Of course, it was hard to tell the difference in a hunter's stew, with potatoes and carrots, slowly cooked, with dumplings.

I am at work right now and that sounds MIGHTY good. I haven't been able to tagg anything this year yet, so off to the woods I go after work!

Fresh meat is always the best meat!
3rexII7 is offline  
Old 11-03-2010, 08:11 AM
Nontypical Buck
hubby11's Avatar
Join Date: Apr 2009
Location: Clifton, VA
Posts: 1,085

Originally Posted by 7.62NATO
Well, the youngest deer I have found have been inside a late December doe's belly! I guess I wasn't thinking about it and was a little surprised by the...surprises inside momma!

And no, I didn't eat them. If anything, I felt a little bad when I discovered them. But it was during a population control hunt, so I guess I did well, lol.
Here in VA, this seems to be a real possibility given the county I hunt in has private land/antlerless hunting all the way til March 26. I need to consider whether I would pass on a real fat doe that late in the season. I'm sure intra vitro fawn is real tender but don't know if I could go that route.
hubby11 is offline  
Old 11-03-2010, 08:15 AM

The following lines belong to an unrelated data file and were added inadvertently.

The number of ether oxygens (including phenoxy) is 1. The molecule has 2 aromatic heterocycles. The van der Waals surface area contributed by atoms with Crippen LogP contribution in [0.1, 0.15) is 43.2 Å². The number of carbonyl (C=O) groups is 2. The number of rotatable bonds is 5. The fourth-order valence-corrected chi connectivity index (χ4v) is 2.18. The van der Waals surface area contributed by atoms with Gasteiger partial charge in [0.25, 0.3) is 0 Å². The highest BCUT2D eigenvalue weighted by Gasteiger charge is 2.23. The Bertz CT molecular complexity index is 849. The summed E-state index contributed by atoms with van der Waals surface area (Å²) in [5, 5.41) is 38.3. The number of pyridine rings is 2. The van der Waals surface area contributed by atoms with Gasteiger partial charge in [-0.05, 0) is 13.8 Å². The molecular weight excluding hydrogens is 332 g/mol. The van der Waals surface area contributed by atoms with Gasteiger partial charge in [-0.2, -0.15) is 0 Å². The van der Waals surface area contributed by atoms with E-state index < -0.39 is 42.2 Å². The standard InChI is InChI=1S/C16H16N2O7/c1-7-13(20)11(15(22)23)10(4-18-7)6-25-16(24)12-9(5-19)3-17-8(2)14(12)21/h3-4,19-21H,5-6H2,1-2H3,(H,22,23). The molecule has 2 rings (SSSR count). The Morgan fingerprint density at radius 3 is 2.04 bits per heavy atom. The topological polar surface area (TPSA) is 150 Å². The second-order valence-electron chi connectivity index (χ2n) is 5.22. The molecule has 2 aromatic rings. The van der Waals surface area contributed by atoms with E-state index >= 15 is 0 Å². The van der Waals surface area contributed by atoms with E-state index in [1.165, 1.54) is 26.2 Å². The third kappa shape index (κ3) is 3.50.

Nontypical Buck
Thread Starter
doetrain's Avatar
Join Date: Dec 2009
Location: Sulphur,Indiana
Posts: 1,350

Thanks for all the input everyone. I took a 140 pound Doe friday and was told that after guting it is about the perfect size for the best eating.
doetrain is offline  
Old 11-03-2010, 10:11 AM
Join Date: Sep 2010
Location: ohio
Posts: 12

I guess my friend and I have it made when it comes to meat. We hunt a farm in the summer with crop damage permitts and have for last 3 years. We shoot the does and small deer let the bucks walk. We also process deer in season so we have all the equip. needed. We have a prefrence on deer cuts so the young ones get cut to steak and roasts all that we can, and the older deer into burger except for back straps. On the burger we add 10% beef fat that we get from local butcher in town. This makes it sooooo much better.
Flatfoot is offline  
Old 11-05-2010, 12:00 AM
Join Date: Oct 2006
Posts: 26

Originally Posted by doetrain
What age and weight Does and Bucks offer the best eating?

Try to find one in early bow season that still has spots, real tender, real jucy, yummmy I like to kill one every year not to mention how easy they are to kill. I'll tell you what if you can find a doe in the summer time giving birth thats the best the meat from that few minute old fawn is so tender the meat falls right off the bone !!!!!!!!!!!!!!!!!!!! EAT IT UP !!!!!!!!!!!!!
bhchunting is offline  

Posting Rules
You may not post new threads
You may not post replies
You may not post attachments
You may not edit your posts

BB code is On
Smilies are On
[IMG] code is On
HTML code is Off
Trackbacks are On
Pingbacks are On
Refbacks are Off

Contact Us - Archive - Advertising - Cookie Policy - Privacy Statement - Terms of Service - Do Not Sell or Share My Personal Information -

Copyright © 2023 MH Sub I, LLC dba Internet Brands. All rights reserved. Use of this site indicates your consent to the Terms of Use.